Policy Documents

Policy Memorandum: Environmental Protection Agency Advance Notice of Proposed Rulemaking

The White House –
July 11, 2008

This “Policy Memorandum” released by the White House on July 11, 2008, refutes an Advance Notice of Proposed Rulemaking (ANPR) produced by EPA staff in response to the U.S. Supreme Court decision in Massachusetts v. EPA, in which a 5-4 majority ruled that EPA could regulate greenhouse gases under the Clean Air Act.

The Bush administration, despite being sympathetic to the idea of reducing greenhouse gas emissions to fight climate change, fiercely criticized the EPA staff proposal. President Bush's main point of contention was that the Clean Air Act was originally intended to address air pollution and their hazardous local and regional effects, not greenhouse gas emissions, which stretch the law so far beyond its original intent that it could grant the federal government an unprecedented expansion of regulatory authority that would put economic efficiency at great risk, while doing little to actually respond to climate change.

This document quotes the heads of EPA, Department of Agriculture, Department of Commerce, Department of Transportation, Department of Energy, and other federal agencies, all of whom agree regulating greenhouse gas emissions under the Clean Air Act is not the right way to address climate change. Among the reasons given by these high-ranking government officials are:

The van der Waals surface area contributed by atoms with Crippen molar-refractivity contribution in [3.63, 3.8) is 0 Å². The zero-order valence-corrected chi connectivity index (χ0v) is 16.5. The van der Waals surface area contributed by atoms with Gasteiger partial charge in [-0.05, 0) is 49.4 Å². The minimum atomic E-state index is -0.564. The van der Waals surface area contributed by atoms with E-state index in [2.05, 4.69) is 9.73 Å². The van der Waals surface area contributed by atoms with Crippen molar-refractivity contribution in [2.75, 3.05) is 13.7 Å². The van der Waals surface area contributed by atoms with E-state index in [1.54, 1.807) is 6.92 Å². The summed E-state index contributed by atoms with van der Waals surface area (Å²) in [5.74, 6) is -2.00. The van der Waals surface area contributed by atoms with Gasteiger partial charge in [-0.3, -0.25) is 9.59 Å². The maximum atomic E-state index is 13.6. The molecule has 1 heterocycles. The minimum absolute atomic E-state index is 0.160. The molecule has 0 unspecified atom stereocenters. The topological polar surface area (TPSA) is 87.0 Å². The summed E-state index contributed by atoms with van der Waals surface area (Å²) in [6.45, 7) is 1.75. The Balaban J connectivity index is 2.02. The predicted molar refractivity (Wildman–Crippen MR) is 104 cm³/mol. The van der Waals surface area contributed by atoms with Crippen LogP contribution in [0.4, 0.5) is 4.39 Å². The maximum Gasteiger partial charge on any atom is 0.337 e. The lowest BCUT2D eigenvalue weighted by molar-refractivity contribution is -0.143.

• The problem of "leakage," or increasing global greenhouse gas emissions by making it too costly for energy-intensive businesses to operate in the U.S. thereby encouraging them to relocate to countries where there is little to no greenhouse gas restrictions.
  • The Clean Air Act being written in such a way making it incompatible to be easily applied to greenhouse gas emissions, resulting in an even more complex framework of regulations to be created to do so.
  • The duplication of several newly passed laws while further driving up the barriers to trade.
  • The increase of the Clean Air Act's heavy-handedness by requiring slower and more cumbersome permitting processes for new construction projects.
  • The increase of the cost of energy, food, and transportation costs.

The second half of this document goes into greater detail about potential actions that could be taken to reduce greenhouse gas emissions pursuant of EPA's ANPR, many of which are aimed at industry, including freight regulations that could "put truckers out of business." The document also highlights the potential negative effects on many other sectors of the economy, including farming, railroads, construction, aviation, infrastructure, power production, and even families.